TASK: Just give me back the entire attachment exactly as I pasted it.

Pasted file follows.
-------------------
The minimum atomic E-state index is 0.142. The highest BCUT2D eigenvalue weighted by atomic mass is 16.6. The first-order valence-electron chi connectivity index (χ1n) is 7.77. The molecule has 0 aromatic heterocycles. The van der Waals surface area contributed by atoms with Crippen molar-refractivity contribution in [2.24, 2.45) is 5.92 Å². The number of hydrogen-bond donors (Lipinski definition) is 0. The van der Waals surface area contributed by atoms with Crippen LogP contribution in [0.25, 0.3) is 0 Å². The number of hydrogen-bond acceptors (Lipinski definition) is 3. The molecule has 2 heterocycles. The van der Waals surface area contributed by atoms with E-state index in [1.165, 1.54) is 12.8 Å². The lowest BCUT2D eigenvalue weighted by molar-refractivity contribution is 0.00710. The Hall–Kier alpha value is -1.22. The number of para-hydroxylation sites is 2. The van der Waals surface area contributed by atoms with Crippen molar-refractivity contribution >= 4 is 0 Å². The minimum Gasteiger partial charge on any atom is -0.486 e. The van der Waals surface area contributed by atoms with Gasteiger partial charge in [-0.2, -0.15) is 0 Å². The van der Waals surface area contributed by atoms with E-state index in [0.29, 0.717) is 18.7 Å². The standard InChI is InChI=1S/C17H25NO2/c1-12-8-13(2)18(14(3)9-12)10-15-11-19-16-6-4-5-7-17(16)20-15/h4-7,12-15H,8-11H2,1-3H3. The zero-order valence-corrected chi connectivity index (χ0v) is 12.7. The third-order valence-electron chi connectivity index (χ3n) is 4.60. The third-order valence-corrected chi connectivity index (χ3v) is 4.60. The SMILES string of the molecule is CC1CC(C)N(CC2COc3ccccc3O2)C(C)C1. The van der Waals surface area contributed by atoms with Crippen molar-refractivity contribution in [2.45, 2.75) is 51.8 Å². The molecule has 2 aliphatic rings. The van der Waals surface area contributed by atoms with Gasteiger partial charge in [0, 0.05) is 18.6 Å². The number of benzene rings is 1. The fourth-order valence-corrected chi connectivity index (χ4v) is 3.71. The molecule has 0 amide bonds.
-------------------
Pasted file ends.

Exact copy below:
The minimum atomic E-state index is 0.142. The highest BCUT2D eigenvalue weighted by atomic mass is 16.6. The first-order valence-electron chi connectivity index (χ1n) is 7.77. The molecule has 0 aromatic heterocycles. The van der Waals surface area contributed by atoms with Crippen molar-refractivity contribution in [2.24, 2.45) is 5.92 Å². The number of hydrogen-bond donors (Lipinski definition) is 0. The van der Waals surface area contributed by atoms with Crippen LogP contribution in [0.25, 0.3) is 0 Å². The number of hydrogen-bond acceptors (Lipinski definition) is 3. The molecule has 2 heterocycles. The van der Waals surface area contributed by atoms with E-state index in [1.165, 1.54) is 12.8 Å². The lowest BCUT2D eigenvalue weighted by molar-refractivity contribution is 0.00710. The Hall–Kier alpha value is -1.22. The number of para-hydroxylation sites is 2. The van der Waals surface area contributed by atoms with Crippen molar-refractivity contribution >= 4 is 0 Å². The minimum Gasteiger partial charge on any atom is -0.486 e. The van der Waals surface area contributed by atoms with Gasteiger partial charge in [-0.2, -0.15) is 0 Å². The van der Waals surface area contributed by atoms with E-state index in [0.29, 0.717) is 18.7 Å². The standard InChI is InChI=1S/C17H25NO2/c1-12-8-13(2)18(14(3)9-12)10-15-11-19-16-6-4-5-7-17(16)20-15/h4-7,12-15H,8-11H2,1-3H3. The zero-order valence-corrected chi connectivity index (χ0v) is 12.7. The third-order valence-electron chi connectivity index (χ3n) is 4.60. The third-order valence-corrected chi connectivity index (χ3v) is 4.60. The SMILES string of the molecule is CC1CC(C)N(CC2COc3ccccc3O2)C(C)C1. The van der Waals surface area contributed by atoms with Crippen molar-refractivity contribution in [2.45, 2.75) is 51.8 Å². The molecule has 2 aliphatic rings. The van der Waals surface area contributed by atoms with Gasteiger partial charge in [0, 0.05) is 18.6 Å². The number of benzene rings is 1. The fourth-order valence-corrected chi connectivity index (χ4v) is 3.71. The molecule has 0 amide bonds.